Does the Presence of Downstream and Upstream Foreign Direct Investments Affect the Labor Productivity of Domestic Industries?
64th ISI World Statistics Congress - Ottawa, Canada
Format: CPS Paper
Session: CPS 73 - Finance and business statistics V
Wednesday 19 July 8:30 a.m. - 9:40 a.m. (Canada/Eastern)
With the premise that foreign direct investments (FDI) facilitate
technology and knowledge transfer to domestic industries, eventually contributing
to the country’s sustainable economic development, the Philippine Government
further liberalized its Foreign Investment Act in March 2022 to attract more foreign
investors. However, recent empirical evidence showing that FDI does facilitate
transfer of technology and knowledge and benefit domestic industries remains
limited in the Philippines. This study, based on a balanced panel of industry-level
data of manufacturing firms in the Philippines from 2010 to 2017, examines the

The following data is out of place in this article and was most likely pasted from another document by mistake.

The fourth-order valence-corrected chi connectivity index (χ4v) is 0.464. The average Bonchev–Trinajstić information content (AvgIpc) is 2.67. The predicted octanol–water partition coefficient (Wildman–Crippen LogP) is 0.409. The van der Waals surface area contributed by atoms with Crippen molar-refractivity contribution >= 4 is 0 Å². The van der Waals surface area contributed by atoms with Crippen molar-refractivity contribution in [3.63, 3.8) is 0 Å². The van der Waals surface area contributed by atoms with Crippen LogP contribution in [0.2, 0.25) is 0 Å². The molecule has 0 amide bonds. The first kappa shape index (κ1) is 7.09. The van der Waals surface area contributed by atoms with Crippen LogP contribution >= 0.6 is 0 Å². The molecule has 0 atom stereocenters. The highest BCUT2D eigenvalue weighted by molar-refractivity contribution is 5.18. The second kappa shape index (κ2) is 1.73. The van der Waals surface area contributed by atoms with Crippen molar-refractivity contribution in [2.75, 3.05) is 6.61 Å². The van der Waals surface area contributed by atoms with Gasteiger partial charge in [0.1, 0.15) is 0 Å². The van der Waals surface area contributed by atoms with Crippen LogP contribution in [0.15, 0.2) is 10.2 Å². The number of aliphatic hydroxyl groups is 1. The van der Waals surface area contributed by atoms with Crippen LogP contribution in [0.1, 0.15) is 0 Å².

effect of downstream and upstream FDI presence on the labor productivity of the
manufacturing industries in the country. Empirical results suggest that FDI
presence in the downstream industries negatively affects the labor productivity of
domestic suppliers, while FDI presence in the upstream industries does not
significantly affect the labor productivity of domestic final-goods producers.
To reap the positive productivity benefits from FDI, the findings of this study
recommend the development of policies and programs to raise the absorptive
capacities of domestic industries, upgrade the local quality standards of the
domestic suppliers, and strengthen the collaboration between foreign suppliers in
the local market and domestic final-goods producers.